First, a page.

They say you can't squeeze blood from a turnip. But leave it to government to try.
In the case of California, the turnip is small, start-up businesses, and the attempt to draw blood is something called the "minimum franchise tax."
Any new business incorporating in California--or one incorporated elsewhere that wants to do business here--must pony up $800 to the Franchise Tax Board just for the privilege of doing so. Mind you, this is before the business has even earned its first dollar, let alone turned a profit.
The $800 is not the prepayment on any taxes owed in subsequent years, nor can it be claimed as an estimated tax payment. It is applied to the corporation's tax liability only if the corporation dissolves or goes bankrupt.
Plus, in its first year of operation, a new business must shell out an additional $800 as a minimum tax, even if it made no money. That's a total tab of $1,600 just for setting up shop.
While this business start-up tax may not be a hindrance to large companies, for someone just starting a small business, it can be prohibitive.
And make no mistake, small business is driving California's economic comeback. Small businesses make up 90% of all the state's businesses and generate two-thirds of all jobs in the private sector. And small businesses are projected to fuel our economy well into the next century.
The start-up tax--which is really little more than a gift to the state treasury--adds up to an unfair burden on new businesses. By definition, these are fledgling enterprises that also must scrape up enough money to pay for supplies, inventories, payroll, equipment and leases, not to mention license and other fees.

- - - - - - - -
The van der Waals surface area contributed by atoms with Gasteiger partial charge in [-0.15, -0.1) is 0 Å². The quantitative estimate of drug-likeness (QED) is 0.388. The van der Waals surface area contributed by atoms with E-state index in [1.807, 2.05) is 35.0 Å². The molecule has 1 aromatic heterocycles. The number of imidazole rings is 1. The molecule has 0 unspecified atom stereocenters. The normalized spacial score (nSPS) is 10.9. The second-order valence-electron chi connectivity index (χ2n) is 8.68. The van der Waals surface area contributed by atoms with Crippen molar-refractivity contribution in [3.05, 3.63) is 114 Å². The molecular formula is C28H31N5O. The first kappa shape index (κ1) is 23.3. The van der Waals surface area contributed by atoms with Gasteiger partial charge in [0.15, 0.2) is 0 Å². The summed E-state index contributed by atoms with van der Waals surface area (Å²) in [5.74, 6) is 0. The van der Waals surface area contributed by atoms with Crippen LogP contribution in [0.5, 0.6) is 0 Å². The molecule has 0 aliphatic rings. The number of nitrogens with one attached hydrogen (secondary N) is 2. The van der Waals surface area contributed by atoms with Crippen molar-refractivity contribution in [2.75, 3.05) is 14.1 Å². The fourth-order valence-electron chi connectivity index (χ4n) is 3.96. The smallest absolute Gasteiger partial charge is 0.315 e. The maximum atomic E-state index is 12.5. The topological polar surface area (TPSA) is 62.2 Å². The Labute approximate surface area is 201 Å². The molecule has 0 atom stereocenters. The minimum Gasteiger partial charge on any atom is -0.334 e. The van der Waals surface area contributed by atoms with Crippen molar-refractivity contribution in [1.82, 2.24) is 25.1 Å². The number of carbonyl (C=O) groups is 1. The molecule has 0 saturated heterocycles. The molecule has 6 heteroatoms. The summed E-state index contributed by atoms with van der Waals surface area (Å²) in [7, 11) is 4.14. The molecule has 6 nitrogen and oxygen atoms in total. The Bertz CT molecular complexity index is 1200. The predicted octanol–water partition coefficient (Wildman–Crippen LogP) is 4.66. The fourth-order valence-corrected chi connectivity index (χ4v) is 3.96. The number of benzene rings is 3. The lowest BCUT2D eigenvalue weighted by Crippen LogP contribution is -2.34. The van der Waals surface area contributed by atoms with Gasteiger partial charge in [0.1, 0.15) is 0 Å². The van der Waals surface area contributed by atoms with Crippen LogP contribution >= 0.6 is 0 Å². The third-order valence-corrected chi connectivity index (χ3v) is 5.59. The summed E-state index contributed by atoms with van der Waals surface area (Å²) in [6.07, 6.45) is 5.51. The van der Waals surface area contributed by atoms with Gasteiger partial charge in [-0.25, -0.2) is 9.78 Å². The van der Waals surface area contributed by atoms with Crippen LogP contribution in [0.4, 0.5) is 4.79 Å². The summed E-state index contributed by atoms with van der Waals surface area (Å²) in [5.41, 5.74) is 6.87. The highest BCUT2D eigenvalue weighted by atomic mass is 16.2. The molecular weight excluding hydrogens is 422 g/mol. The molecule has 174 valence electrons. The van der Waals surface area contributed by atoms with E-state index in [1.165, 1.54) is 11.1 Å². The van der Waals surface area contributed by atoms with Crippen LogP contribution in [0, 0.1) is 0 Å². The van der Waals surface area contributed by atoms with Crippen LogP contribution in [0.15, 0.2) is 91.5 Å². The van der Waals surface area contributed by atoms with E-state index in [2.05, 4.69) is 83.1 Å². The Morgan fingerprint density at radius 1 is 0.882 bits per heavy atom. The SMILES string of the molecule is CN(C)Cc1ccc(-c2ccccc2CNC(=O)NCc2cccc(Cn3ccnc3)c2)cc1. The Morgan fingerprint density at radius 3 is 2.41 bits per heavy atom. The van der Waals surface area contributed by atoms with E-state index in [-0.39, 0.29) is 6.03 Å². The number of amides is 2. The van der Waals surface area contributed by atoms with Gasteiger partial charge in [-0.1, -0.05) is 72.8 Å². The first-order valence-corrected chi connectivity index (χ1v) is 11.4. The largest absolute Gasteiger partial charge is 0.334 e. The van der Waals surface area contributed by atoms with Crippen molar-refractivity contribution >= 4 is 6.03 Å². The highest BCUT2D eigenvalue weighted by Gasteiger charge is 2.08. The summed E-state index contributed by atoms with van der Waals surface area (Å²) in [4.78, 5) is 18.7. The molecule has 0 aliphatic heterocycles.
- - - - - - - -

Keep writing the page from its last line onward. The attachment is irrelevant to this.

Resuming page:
Much is made of recent attempts to make California more competitive and business-friendly. The Legislature and governor this year did lower the corporate tax rate from 9.3% to 8.84%, a long overdue move. But that did nothing to lower the start-up tax. In fact, the Legislature has increased this levy from $200 in 1986 to the current $800.
Most other Western states' start-up taxes are far less: Oregon, $10; Idaho, $20 (plus an additional $10 for companies with gross income); Arizona, $50 and Utah, $100. Even Rhode Island--the state with the second highest start-up tax--charges $250. In most other states, you can start a business for a song; California charges you for a whole symphony.
If we are to seriously encourage entrepreneurship and the creation of new jobs, we must deal with this disincentive. In Sacramento this year, Republicans and Democrats sponsored at least five measures to address the start-up tax, ranging from outright repeal to instituting staggered rates. Unfortunately, politics-as-usual contributed to all five measures languishing without resolution.
We should be doing everything we can to encourage new businesses in California, not extracting blood money from the risk-takers who start them.